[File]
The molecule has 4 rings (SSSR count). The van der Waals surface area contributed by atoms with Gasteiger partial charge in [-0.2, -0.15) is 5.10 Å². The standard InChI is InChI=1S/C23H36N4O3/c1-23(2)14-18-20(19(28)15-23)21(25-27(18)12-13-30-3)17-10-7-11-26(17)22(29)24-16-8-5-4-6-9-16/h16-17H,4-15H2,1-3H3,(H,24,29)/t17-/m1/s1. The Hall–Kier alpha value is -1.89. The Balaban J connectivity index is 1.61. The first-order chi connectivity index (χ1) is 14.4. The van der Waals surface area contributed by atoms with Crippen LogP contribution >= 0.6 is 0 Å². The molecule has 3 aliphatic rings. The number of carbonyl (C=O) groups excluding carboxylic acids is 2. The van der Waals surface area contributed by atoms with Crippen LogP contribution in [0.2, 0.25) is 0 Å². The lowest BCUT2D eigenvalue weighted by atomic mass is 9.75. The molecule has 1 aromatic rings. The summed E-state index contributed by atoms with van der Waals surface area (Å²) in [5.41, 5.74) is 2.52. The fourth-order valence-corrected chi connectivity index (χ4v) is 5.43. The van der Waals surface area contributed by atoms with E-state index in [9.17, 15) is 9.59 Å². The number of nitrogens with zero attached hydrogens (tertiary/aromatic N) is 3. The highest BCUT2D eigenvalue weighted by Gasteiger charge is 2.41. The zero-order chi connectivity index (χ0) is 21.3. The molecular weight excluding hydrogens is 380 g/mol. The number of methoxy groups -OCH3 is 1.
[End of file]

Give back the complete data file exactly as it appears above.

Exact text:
The molecule has 4 rings (SSSR count). The van der Waals surface area contributed by atoms with Gasteiger partial charge in [-0.2, -0.15) is 5.10 Å². The standard InChI is InChI=1S/C23H36N4O3/c1-23(2)14-18-20(19(28)15-23)21(25-27(18)12-13-30-3)17-10-7-11-26(17)22(29)24-16-8-5-4-6-9-16/h16-17H,4-15H2,1-3H3,(H,24,29)/t17-/m1/s1. The Hall–Kier alpha value is -1.89. The Balaban J connectivity index is 1.61. The first-order chi connectivity index (χ1) is 14.4. The van der Waals surface area contributed by atoms with Crippen LogP contribution >= 0.6 is 0 Å². The molecule has 3 aliphatic rings. The number of carbonyl (C=O) groups excluding carboxylic acids is 2. The van der Waals surface area contributed by atoms with Crippen LogP contribution in [0.2, 0.25) is 0 Å². The lowest BCUT2D eigenvalue weighted by atomic mass is 9.75. The molecule has 1 aromatic rings. The summed E-state index contributed by atoms with van der Waals surface area (Å²) in [5.41, 5.74) is 2.52. The fourth-order valence-corrected chi connectivity index (χ4v) is 5.43. The van der Waals surface area contributed by atoms with E-state index in [9.17, 15) is 9.59 Å². The number of nitrogens with zero attached hydrogens (tertiary/aromatic N) is 3. The highest BCUT2D eigenvalue weighted by Gasteiger charge is 2.41. The zero-order chi connectivity index (χ0) is 21.3. The molecular weight excluding hydrogens is 380 g/mol. The number of methoxy groups -OCH3 is 1.